The following three years of my life were rather graphic, please be warned. Skip the next paragraph should you prefer to avoid details. I promise to be less graphic right after.

By fifteen I was caught in a cycle: Fight with my Stepmom, Eat, Cry while vomiting. I remember the feeling of stomach acid as it hit the back of my teeth, falling yellow and clear into the bowl. I was never satisfied until every last morsel of food I had consumed was out of my body. I clung with brittle nails to the toilet bowl I was tasked to clean weekly but never could “correctly”. Sweat kept my thinning hair clinging my face. Crying and vomiting while the sink ran so that no one could hear. Only when I felt like I had punished myself enough for not being good enough would I stop.

I want every little girl to know how horrible binging and purging truly feels. There is nothing sexy or glorious about emptying the contents of your stomach. Our bodies are not built to do it and fight every step of the way to try to get us to stop. Unfortunately, it takes the mind some time to catch up with the body.

As an adult I often imagine thousands of young girls repeating this act while living in abusive households. None of us ever received the approval we craved, even after we performed our penance. None of us had mothers who could check on us and worry, hold our hair, then help us wash up and let us know that such sacrifices were unnecessary for anyone to truly love you. All of us not yet wise enough to start learning to love ourselves.

I was one of those women and I was alone. I was also vehemently convinced that what I was doing was entirely normal and benign. And if I ever doubted it, I would re-convince myself that this is how every woman spends her time in the bathroom, and that made it completely ordinary.

Sitting on tile, clutching my stomach in immense pain as my body rebelled. The only true and consistent consequences of my actions were unrelated to weight-loss. I never lost a pound. I never felt better. Instead, I had cavities in my teeth, coarse hair, peeling nails, and painful acid reflux, which to this day remains as a reminder of my mistakes.

I am so grateful my body fought a good fight. Lots of internal scarring, sure, but it was working against a broken mind, trying to keep me alive, no matter how stupid my actions were.

Most of my family except for my sister knew and lauded my actions. Running was an approved sport substitute. Crying a lot and then going to the bathroom was just being overdramatic. Throwing up did not appear to be connected to either of those activities, which is why everything never came together as an issue.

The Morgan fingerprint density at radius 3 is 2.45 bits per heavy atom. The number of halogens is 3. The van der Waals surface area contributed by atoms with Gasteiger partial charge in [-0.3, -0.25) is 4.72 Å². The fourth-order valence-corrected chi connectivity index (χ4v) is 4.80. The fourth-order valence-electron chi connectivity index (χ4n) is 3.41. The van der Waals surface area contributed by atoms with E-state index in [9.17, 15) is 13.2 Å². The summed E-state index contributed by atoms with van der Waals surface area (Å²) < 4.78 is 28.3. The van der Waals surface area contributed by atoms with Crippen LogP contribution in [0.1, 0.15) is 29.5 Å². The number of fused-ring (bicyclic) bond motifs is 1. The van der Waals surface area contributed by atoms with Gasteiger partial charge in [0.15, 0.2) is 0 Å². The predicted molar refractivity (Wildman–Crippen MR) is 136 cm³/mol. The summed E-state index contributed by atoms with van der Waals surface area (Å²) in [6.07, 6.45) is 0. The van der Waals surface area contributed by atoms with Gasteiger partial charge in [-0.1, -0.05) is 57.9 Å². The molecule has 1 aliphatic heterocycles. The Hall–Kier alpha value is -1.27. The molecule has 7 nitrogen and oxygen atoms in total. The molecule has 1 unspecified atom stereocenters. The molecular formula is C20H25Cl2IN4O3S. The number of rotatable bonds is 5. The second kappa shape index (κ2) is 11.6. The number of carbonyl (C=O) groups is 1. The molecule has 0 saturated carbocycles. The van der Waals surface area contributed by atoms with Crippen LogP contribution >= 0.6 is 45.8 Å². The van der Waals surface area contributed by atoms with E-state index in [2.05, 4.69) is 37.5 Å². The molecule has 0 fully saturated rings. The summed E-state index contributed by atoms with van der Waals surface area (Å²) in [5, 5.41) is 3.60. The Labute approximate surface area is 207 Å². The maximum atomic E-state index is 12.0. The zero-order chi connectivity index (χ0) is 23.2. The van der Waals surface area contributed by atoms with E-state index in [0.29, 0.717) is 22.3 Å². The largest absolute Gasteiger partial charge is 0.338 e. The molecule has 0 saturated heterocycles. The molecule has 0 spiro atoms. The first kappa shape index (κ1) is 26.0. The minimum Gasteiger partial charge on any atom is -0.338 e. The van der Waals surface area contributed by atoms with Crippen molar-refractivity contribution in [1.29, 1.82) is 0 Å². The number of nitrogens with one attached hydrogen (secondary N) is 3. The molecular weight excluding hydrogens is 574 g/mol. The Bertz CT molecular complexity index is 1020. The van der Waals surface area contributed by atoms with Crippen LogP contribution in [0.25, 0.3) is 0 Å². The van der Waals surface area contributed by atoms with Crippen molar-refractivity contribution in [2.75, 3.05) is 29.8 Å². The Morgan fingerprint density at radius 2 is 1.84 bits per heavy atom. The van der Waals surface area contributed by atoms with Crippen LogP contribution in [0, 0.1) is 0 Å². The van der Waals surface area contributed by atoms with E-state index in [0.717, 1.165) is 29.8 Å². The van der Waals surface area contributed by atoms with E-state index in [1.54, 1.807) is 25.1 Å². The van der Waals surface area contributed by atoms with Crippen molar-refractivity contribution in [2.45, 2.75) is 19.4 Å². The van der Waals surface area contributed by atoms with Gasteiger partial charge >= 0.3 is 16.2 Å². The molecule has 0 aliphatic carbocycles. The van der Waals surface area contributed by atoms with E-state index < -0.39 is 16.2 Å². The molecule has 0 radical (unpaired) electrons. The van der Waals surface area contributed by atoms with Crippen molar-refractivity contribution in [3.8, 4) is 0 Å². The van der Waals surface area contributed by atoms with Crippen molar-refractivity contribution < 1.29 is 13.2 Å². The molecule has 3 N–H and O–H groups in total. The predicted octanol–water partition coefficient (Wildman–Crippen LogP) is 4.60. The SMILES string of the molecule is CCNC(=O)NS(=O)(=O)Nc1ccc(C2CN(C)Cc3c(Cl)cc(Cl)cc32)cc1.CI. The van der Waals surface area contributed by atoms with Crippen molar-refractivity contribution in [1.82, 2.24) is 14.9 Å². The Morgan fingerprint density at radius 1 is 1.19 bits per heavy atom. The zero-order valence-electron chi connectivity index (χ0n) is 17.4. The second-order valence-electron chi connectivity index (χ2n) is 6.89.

It ended rather abruptly 

I was seventeen and had finished my third course of prescription anti-acids in a year when my sister sat me down to talk. She never used the word bulimic, she just told her story and caught me with a throwaway phrase: “and I am pissed you keep wasting the food I buy us.” 

At the time I was living with my sister and visiting my parents on the weekend. At one point our parents promised they would help us with rent, but they periodically forgot to. The two of us were living on her $35,000 a year salary with a monthly $1,100 rent payment for a one bedroom just because it was in a good school district and our parents promised to help. Needless to say, we didn’t have a lot of money for food, and the realization that I was for literally flushing our careful purchases down the drain filled me with guilt.

Now, bulimia doesn’t come with an OFF switch, but that realization was finally enough for me to want to stop. I went to teachers I thought would understand and connected with a few girls I thought I could trust and started to talk about it. I got better, but I didn’t fully stop the habit until I was midway through college.

The total body damage was the following:

  • It took about a year my last purge for my nails to grow in normal.
  • Two years for me to grow out hair that wasn’t brittle and split at the ends.
  • A year for fluoride toothpaste to help my teeth, which had been damaged by stomach acid.

And that was just the damage I could heal from. As I mentioned, I still have the acid reflux and have not been able to digest lactose since. Rounding the whole thing out is, what else, Irritable Bowel Syndrome.

I have often referred to myself as broken. Sometimes in a derogatory way, other times with hope and implication that I can be fixed. My mental health never had a solid foundation, but I now own the fact that I was the one who broke my body.

The whole optimism of “but I learned this lesson” only applies if there was a reason to try and make the mistake. I don’t feel like this particular thing had to happen in my life to teach me a lesson. It happened because I misused my body as an outlet for my anger and hoping to find adoration. I don’t regret a lot of things that have happened to me, and I certainly have forgiven myself for doing this, but I really wish I never started the cycle. The cultural permeation of what I needed to be is what created the idea that I would need to “fix” my body at one point, but it was the constant reinforcement of this belief that drove me to act.

Since it is customary for these entries to have happy endings, I can note oen positive outcome.

Had this not happened to me, I would not be able to write about it. Without writing about it, I couldn’t spread awareness about what bulimia is truly like and perhaps deter someone from deciding to pursue it.

Consider how you speak to the women and men in your lives. Do you let them know they are okay the way they are, no matter what ideal they are feeling pressured to conform to? Or when someone looks thinner, do you compliment them before even asking how they feel? These are all pieces of daily life that had a hand in reinforcing my actions. My need to punish my body was born from the idea that my body was never right.

Think about what you wish someone would have said to you as a child and offer that insight to someone you know now. You don’t have to be bossy, but you can start a positive discussion around this difficult topic. Make a better default.

#bethelight


Are you ready to share your story? Have you helped someone who was going through this? Let me know in the comment section!